Despite the role of hand washing and sanitizing in controlling the spread of viruses [1
], non-compliance with hand sanitization remains a puzzle and major public health concern. Several studies conducted during the pandemic have argued that non-compliance with hand sanitizing is an impulsive decision, which could be explained by people’s myopic time perspective [2
]. However, this proposition is conditional on the government’s requirements for hand sanitization; it may influence people’s subjective judgement of hand sanitization. The impulsivity of not maintaining hand-sanitization requirements must be studied in a pandemic-free situation, where people practice hand sanitization for rational health benefit purposes. Few studies, however, exist on human hand-sanitization behavior in non-pandemic scenarios. Ong et al. [4
] studied hand-washing tasks from the viewpoint of hyperbolic discounting (which refers to placing a disproportionately higher tendency on present than on future returns) before the pandemic in the USA and found that infrequent hand-washing behavior was positively and significantly associated with hyperbolic discounting. This finding suggests that deviation from hand-sanitizing procedures, even in pandemic-neutral scenarios, could be denoted as contextually impulsive. However, no such study has been conducted in Japan. This study fills this gap in the literature and provides evidence regarding how impulsivity and impatience are associated with hand-sanitization behavior among the Japanese population. Conducting an impulsivity study of hand sanitization in Japan provides additional substantiation of the understanding and explanation of hand-sanitization behavior because hand sanitizing is considered a rational practice in Japan, not only for the perceived health benefits but also for maintaining long-standing social etiquette [5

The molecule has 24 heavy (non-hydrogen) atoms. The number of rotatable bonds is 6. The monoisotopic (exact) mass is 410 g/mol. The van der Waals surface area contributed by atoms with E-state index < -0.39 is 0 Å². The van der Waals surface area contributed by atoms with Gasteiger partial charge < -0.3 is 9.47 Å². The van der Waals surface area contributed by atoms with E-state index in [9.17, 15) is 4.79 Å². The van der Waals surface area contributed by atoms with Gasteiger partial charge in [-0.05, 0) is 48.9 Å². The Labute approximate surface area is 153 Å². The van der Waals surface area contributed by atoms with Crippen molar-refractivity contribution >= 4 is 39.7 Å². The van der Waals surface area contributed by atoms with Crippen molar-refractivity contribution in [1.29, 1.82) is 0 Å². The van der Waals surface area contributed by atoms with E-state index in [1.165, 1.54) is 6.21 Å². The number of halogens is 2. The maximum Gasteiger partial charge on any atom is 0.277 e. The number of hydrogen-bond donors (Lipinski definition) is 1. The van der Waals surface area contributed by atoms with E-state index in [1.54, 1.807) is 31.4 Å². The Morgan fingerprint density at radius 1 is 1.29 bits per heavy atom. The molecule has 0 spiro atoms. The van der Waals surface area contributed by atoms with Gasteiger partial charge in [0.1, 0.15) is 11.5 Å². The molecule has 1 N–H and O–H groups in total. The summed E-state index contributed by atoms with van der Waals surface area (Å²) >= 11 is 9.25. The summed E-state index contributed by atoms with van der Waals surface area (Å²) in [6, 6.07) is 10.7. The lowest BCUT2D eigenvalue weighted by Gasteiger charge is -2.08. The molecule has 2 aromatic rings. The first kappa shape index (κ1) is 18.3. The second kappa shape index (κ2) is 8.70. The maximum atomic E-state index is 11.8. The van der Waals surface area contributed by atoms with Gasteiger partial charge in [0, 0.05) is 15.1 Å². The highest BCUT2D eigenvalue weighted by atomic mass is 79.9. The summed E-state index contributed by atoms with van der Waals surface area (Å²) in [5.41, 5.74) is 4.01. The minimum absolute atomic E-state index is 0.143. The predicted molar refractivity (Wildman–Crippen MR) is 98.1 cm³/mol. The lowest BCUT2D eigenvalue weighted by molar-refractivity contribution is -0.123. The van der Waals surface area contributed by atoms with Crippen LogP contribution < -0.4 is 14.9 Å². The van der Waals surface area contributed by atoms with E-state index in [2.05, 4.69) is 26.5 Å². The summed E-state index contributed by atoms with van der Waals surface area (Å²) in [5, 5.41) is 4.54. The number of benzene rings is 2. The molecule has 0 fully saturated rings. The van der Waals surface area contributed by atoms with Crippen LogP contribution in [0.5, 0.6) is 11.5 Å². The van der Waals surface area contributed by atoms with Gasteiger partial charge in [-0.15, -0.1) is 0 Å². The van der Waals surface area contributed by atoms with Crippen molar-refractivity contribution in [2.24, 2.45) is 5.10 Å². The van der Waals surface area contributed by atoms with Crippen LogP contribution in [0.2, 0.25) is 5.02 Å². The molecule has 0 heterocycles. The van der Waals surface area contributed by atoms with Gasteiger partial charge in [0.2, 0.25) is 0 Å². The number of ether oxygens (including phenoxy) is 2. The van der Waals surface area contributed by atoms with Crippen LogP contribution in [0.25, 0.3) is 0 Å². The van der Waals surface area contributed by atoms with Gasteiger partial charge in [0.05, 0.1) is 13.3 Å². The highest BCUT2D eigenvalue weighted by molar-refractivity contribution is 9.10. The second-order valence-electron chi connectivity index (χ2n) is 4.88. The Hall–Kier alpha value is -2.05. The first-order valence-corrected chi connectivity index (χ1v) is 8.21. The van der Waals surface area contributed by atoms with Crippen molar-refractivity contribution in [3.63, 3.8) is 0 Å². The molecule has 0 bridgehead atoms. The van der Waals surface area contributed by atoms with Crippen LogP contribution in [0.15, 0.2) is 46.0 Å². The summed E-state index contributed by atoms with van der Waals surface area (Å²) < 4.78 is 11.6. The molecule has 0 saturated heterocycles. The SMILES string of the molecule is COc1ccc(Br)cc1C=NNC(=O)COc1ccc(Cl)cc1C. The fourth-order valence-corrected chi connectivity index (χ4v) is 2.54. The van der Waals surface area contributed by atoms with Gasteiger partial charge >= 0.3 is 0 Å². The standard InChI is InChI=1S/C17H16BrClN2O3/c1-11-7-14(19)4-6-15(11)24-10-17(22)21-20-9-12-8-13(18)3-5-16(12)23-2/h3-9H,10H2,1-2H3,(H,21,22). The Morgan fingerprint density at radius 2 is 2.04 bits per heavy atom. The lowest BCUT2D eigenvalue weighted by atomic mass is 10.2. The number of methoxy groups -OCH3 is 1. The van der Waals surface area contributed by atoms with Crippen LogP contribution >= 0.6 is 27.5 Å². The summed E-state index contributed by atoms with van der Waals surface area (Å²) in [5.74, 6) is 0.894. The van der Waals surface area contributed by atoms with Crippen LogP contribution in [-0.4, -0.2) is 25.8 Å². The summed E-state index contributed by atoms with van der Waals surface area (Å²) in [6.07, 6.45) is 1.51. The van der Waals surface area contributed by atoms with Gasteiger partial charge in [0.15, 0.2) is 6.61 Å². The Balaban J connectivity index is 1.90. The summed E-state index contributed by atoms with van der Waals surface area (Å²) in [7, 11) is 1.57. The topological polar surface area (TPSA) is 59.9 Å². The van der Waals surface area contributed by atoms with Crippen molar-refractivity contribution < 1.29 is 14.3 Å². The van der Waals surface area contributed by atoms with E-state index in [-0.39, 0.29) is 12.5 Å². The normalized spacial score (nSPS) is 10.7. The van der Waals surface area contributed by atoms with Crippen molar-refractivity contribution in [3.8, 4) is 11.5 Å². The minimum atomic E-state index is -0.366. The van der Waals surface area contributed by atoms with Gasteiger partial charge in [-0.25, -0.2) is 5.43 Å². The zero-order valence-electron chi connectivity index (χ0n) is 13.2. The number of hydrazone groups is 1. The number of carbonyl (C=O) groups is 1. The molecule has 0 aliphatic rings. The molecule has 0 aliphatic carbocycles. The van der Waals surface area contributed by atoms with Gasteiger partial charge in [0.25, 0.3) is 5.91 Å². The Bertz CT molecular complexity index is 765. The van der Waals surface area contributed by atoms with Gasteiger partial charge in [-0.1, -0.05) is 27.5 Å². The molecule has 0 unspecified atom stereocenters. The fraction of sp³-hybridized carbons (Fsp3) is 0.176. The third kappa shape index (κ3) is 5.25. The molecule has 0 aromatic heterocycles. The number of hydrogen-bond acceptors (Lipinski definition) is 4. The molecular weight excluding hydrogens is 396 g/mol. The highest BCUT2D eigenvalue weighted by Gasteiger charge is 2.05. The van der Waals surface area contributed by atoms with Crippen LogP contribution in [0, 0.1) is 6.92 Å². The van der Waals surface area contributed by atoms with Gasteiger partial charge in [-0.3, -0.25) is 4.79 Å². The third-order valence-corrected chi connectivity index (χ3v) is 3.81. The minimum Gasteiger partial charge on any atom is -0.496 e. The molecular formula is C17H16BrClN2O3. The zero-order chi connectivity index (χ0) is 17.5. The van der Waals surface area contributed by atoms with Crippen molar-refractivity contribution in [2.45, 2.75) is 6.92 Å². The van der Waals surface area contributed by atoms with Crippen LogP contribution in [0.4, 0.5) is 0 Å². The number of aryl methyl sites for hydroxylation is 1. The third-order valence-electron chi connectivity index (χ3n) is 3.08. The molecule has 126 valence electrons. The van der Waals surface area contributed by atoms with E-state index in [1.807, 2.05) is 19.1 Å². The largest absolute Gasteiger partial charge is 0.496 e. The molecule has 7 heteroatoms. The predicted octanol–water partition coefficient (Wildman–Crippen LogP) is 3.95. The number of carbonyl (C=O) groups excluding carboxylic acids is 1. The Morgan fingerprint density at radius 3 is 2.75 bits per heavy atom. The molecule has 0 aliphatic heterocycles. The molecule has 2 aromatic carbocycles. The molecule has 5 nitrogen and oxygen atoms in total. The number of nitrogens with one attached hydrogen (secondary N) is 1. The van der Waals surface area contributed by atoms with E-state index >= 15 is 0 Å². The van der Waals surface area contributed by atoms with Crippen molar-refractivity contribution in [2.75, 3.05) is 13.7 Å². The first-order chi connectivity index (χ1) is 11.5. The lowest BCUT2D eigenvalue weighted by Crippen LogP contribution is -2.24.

Many studies have used hyperbolic discounting as an instrument for comprehending people’s impulsive behavior [6
]. It refers to the situation in which a participant opts for a small immediate reward rather than a large later reward; this action consequently becomes pronounced as a maladaptive decision [7
]. Hyperbolic discounting plays an important role in the decision-making process of individuals, in both monetary terms and in various behaviors related to health problems [8
]. The practice of using hyperbolic discounting to analyze risky health behavior is not new in the literature [9
]. For example, Bickel et al. [10
] and Mitchell [11
] found that monetary discounting rates are continuously higher in current smokers than in nonsmokers. Hyperbolic discounting also showed a consistent relationship with alcohol consumption behavior. Vuchinich and Simpson [12
] found that higher discount rates were seen in “problem drinkers” and in heavy social drinkers compared with light social drinkers. Moreover, Ikeda [13
] reported that hyperbolic discounters are more susceptible to experiencing high body weight. Regarding the behavior to seek health checkups, Fang and Wang [14
] found that women suffering from a present bias were more likely to not undergo mammography tests.
Impulsivity or hyperbolic discounting could be linked to the trait-based nature of infrequent hand sanitizing in Japan, which is often conditional and inconsistent [15